Western Meadowlark lift off

Western Meadowlark lifting offWestern Meadowlark lifting off – Nikon D300, f6.3, 1/1250, ISO 640, +1.0 EV, Nikkor 200-400mm VR with 1.4x TC at 400mm, natural light, not baited or called in

This Western Meadowlark image was taken last month on Antelope Island State Park. I meant to post it earlier but forgot because I got so busy trying to set up my new computer. Life outside of bird photography does get in the way at times.

If you have ever tried to photograph a Western Meadowlark in flight or lifting off you probably know they are very fast and that it is a challenge because of their speed. I should have bumped my ISO up to get a faster shutter speed when I took this image to freeze the action of the wings but I’ve also grown to appreciate how a touch of blur can add a sense of movement to an image like this. The face, bill and eye are sharp and in my opinion that is what is most critical.

I feel fortunate to have the opportunities to photograph Western Meadowlarks here year round.


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About Mia McPherson

I am a nature lover, wildlife watcher and a bird photographer. I first become serious about bird photography when I moved to Florida in 2004 and it wasn’t long before I was hooked (addicted is more like it). My move to the Salt Lake area of Utah was a great opportunity to continue observing their behavior and to pursue my passion for photographing birds.


  1. Merrill Ann Gonzales

    Oh, Mia, What a beauty! I will never ever be able to come to a meadowlark in my own life, but your photo leave little that I will miss except its marvelous song. This photo reveals so much about the bird, its structure, it’s movement… it’s stunning beauty. So many thanks I can’t count them!

  2. Really nice! Every time I see a Meadowlark around here, he has a little rocket attached to his back and I know my frame will be empty by the time I press the shutter release! :)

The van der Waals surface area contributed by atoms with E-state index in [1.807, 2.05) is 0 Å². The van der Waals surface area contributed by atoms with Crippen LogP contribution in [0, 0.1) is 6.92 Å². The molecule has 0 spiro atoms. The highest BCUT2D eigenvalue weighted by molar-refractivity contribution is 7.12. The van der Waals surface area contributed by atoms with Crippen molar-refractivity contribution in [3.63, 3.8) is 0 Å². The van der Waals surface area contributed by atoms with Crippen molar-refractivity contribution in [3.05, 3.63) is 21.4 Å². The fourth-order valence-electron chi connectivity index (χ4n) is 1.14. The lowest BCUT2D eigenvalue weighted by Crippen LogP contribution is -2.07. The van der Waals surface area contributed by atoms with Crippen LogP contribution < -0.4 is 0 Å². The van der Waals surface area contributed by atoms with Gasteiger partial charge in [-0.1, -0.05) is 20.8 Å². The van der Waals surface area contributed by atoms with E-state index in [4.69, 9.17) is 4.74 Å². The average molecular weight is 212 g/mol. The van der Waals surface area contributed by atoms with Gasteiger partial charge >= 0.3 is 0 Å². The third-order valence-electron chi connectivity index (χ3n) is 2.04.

• I found the Eastern Meadowlarks difficult to photograph while I was in Florida. I too think they have a little rocket attached to them and when they see a camera lens they rocket out of sight!

  3. A poster print, I really like the colors and the wing outstretching.

  4. A most exquisite photograph of this beautiful Western Meadowlark! There is great motion captured here, Mia! Cool springing motion of the feet and wing position.

  5. This is awesome Mia! Nice shot of a beautiful bird!

  6. There is a noted oil painter from Germany, Schwartz, who specialized in nothing but wildlife. My favorite piece (loved them all) was a pair of whistling swans, and the head, bills and eyes were painted with great detail, the wings were a blur of color and motion. The photo is so fabulous for you to have captured the essence of flight. Good Shot…

  7. Doesn’t that brings tears to your eyes, fantastic Lark photos.

  8. I don’t think you got too much blur at all and am so jealous you still have meadowlarks. They are our harbengers of spring and are gone quite quickly. I’ve gotten them sitting still but never taking off so I love this shot….look at those long skinny “chicken legs” – LOL

    • Thanks Sherry, your comment about “chicken legs” had me laughing because that is what they look like in this pose. It gets so much colder in Montana than here most of the time so I can see why they need to leave just to find food. But, I’ll send some your ay this coming spring!

  9. Excellent shot of the take-off,Mia.

  10. Fantastic!
    I love the meadowlarks!

  11. What an awesome capture of a beautiful bird, I love the wing position and the way the Meadowlark nearly fills the frame:)

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